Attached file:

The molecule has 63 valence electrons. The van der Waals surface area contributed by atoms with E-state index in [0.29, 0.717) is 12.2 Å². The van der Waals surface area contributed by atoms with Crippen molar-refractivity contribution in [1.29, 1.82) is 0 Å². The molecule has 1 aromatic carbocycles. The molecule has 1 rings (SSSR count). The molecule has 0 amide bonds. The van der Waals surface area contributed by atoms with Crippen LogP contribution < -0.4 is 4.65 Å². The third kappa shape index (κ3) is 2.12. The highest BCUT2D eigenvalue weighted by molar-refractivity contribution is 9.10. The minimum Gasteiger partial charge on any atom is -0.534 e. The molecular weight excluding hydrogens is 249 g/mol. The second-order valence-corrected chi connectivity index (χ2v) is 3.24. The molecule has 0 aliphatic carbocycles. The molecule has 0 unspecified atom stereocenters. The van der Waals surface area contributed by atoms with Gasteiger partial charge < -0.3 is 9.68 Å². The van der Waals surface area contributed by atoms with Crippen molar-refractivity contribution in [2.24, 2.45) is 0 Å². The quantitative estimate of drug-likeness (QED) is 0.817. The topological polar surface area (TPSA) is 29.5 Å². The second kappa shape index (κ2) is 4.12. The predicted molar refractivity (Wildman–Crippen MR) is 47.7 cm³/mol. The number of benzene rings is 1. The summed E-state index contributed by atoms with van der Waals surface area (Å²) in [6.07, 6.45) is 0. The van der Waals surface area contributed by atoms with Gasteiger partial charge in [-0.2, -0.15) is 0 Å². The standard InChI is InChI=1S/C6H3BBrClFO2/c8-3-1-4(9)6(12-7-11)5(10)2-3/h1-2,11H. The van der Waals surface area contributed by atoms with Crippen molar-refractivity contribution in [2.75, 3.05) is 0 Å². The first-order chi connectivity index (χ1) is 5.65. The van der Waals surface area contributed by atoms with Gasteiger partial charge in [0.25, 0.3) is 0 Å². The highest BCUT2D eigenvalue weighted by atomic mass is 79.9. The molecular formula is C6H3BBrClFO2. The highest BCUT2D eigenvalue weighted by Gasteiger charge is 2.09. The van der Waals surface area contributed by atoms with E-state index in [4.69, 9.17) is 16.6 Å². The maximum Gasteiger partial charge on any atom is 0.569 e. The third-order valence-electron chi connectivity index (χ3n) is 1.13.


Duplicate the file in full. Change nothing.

The molecule has 63 valence electrons. The van der Waals surface area contributed by atoms with E-state index in [0.29, 0.717) is 12.2 Å². The van der Waals surface area contributed by atoms with Crippen molar-refractivity contribution in [1.29, 1.82) is 0 Å². The molecule has 1 aromatic carbocycles. The molecule has 1 rings (SSSR count). The molecule has 0 amide bonds. The van der Waals surface area contributed by atoms with Crippen LogP contribution < -0.4 is 4.65 Å². The third kappa shape index (κ3) is 2.12. The highest BCUT2D eigenvalue weighted by molar-refractivity contribution is 9.10. The minimum Gasteiger partial charge on any atom is -0.534 e. The molecular weight excluding hydrogens is 249 g/mol. The second-order valence-corrected chi connectivity index (χ2v) is 3.24. The molecule has 0 aliphatic carbocycles. The molecule has 0 unspecified atom stereocenters. The van der Waals surface area contributed by atoms with Gasteiger partial charge < -0.3 is 9.68 Å². The van der Waals surface area contributed by atoms with Crippen molar-refractivity contribution in [2.24, 2.45) is 0 Å². The quantitative estimate of drug-likeness (QED) is 0.817. The topological polar surface area (TPSA) is 29.5 Å². The second kappa shape index (κ2) is 4.12. The predicted molar refractivity (Wildman–Crippen MR) is 47.7 cm³/mol. The number of benzene rings is 1. The summed E-state index contributed by atoms with van der Waals surface area (Å²) in [6.07, 6.45) is 0. The van der Waals surface area contributed by atoms with Gasteiger partial charge in [-0.2, -0.15) is 0 Å². The standard InChI is InChI=1S/C6H3BBrClFO2/c8-3-1-4(9)6(12-7-11)5(10)2-3/h1-2,11H. The van der Waals surface area contributed by atoms with Crippen molar-refractivity contribution in [2.75, 3.05) is 0 Å². The first-order chi connectivity index (χ1) is 5.65. The van der Waals surface area contributed by atoms with Gasteiger partial charge in [0.25, 0.3) is 0 Å². The highest BCUT2D eigenvalue weighted by atomic mass is 79.9. The molecular formula is C6H3BBrClFO2. The highest BCUT2D eigenvalue weighted by Gasteiger charge is 2.09. The van der Waals surface area contributed by atoms with E-state index in [4.69, 9.17) is 16.6 Å². The maximum Gasteiger partial charge on any atom is 0.569 e. The third-order valence-electron chi connectivity index (χ3n) is 1.13.